The grab-n-go snacks go like gangbusters.
Students stopping by the Madison Area Technical College food pantry want fruit cups and granola bars far more often than the creamed corn and tuna in a can.
At first, MATC student health educator Denise Holin thought it was simply students’ preference for food that fit their busy lifestyles. But she kept talking to those stopping by the pantry, gaining their trust in a setting many feel discomfort or shame to find themselves in.
Soon she learned why portable food is more popular: Many college students lack can openers, and most have limited knowledge of how to put ingredients together to make a full meal.
Those are a few of the barriers Holin has identified among students visiting the pantry, which opened this semester.
College officials budgeted $50,000 to stock the pantry this school year and address a relatively widespread problem plaguing community colleges — food insecurity, or having limited or uncertain access to food.
Their hope, however, is to move the pantry beyond a place to pick up packs of ramen and into a one-stop shop assessing students’ entire well-being because other problems, such as health and housing, can affect students’ hunger.
Students visiting the pantry can receive up to 10 pounds of nonperishable food each week. They walk away armed with an 18-page resource guide on nearby food pantries, meal prep and other resources available to them, including the college’s legal and dental clinics. Employees can help determine whether a student may qualify for food stamps. And occupational therapy students teach pantry-goers lessons including grocery shopping on a budget and where to find easy, nutritious recipes to make.
Holin has recorded more than 250 student visits since the pantry opened Sept. 17. Several of those visits came from Tyra Leonard, a 21-year-old studying photography.
With rent, tuition and other bills to pay, Leonard said she skimps on food, and others in her classes often do, too. Before the pantry opened, she typically ate just one meal, dinner, each day.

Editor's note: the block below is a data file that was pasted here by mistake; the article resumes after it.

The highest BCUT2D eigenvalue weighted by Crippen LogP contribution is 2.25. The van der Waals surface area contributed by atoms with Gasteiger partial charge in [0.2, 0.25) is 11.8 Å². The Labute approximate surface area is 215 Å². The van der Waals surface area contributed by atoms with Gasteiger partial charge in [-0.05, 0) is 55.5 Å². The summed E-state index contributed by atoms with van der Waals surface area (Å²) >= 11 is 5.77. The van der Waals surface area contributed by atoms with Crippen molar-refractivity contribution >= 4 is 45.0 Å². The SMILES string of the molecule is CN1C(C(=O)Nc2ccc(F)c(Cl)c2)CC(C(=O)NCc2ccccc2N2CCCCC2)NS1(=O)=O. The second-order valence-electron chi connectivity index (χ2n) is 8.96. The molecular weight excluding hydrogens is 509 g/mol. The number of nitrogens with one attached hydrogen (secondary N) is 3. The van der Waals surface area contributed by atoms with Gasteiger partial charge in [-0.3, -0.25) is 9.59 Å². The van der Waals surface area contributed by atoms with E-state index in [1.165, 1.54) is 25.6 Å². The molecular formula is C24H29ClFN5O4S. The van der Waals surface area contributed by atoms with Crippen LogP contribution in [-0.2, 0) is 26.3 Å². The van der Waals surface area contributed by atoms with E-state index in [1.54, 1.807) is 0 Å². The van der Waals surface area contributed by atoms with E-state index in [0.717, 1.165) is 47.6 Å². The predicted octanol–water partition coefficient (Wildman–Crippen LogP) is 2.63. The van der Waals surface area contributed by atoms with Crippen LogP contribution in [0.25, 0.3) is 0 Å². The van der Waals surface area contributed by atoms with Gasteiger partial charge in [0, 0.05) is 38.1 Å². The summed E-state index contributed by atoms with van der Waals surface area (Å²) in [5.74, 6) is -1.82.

“With so little time and money, it’s hard to eat,” she said. “There’s a lot of students hungry in class. I wish they would have opened (the pantry) sooner.”
The pantry has cut her grocery bill roughly in half, and Leonard has promoted the resource to friends and classmates, but some seem embarrassed to stop by, she said.
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“There are students coming here who never in a million years thought they’d be coming to a food pantry,” said Katie Campbell, one of the occupational therapy students helping pantry-goers with meal management and cooking lessons. “We’re trying to empower them to take care of themselves.”
An informal survey of about 1,100 students by the college’s Student Senate in 2017 found that a third skipped meals because they couldn’t afford to eat, and one-fourth had gone at least one entire day without food.
Holin has heard from some students who tried donating blood, but couldn’t because their iron levels were so low.
“Kids are undernourished,” she said.
That’s why the occupational therapy students developed easy, slow-cooker recipes taped near the pantry’s shelves as ideas. Pantry-goers who sign up for the students’ full lesson even receive a slow cooker to take home.
Sara Goldrick Rab, an education professor at Temple University in Philadelphia, has found in her work studying college students’ hunger that about one in every two students at community colleges tend to face food insecurity. The problem affects about one-third of the student population at public universities, she said.
Goldrick Rab, who previously ran the Hope Center for College, Community and Justice at UW-Madison before moving to Temple in 2016, remembers speaking with dozens of students at MATC, also called Madison College, many of whom were hungry, homeless or both, during her research.
“This is a college retention issue,” she said. “There’s no way you’re going to stay in school if you don’t have enough to eat.”
4 hours a week
MATC’s pantry is open Tuesdays and Wednesdays for two hours each day. Holin tries to have it open a little earlier and later than the hours advertised across campus.
The goal is to make sure everyone who needs something has it, she said.
On a recent Wednesday, 10 minutes after the pantry officially closed, a woman reluctantly popped her head through the door to ask if the pantry was still open.
“Absolutely,” Holin said, extending her arm to the shelves of food. “Come on in.”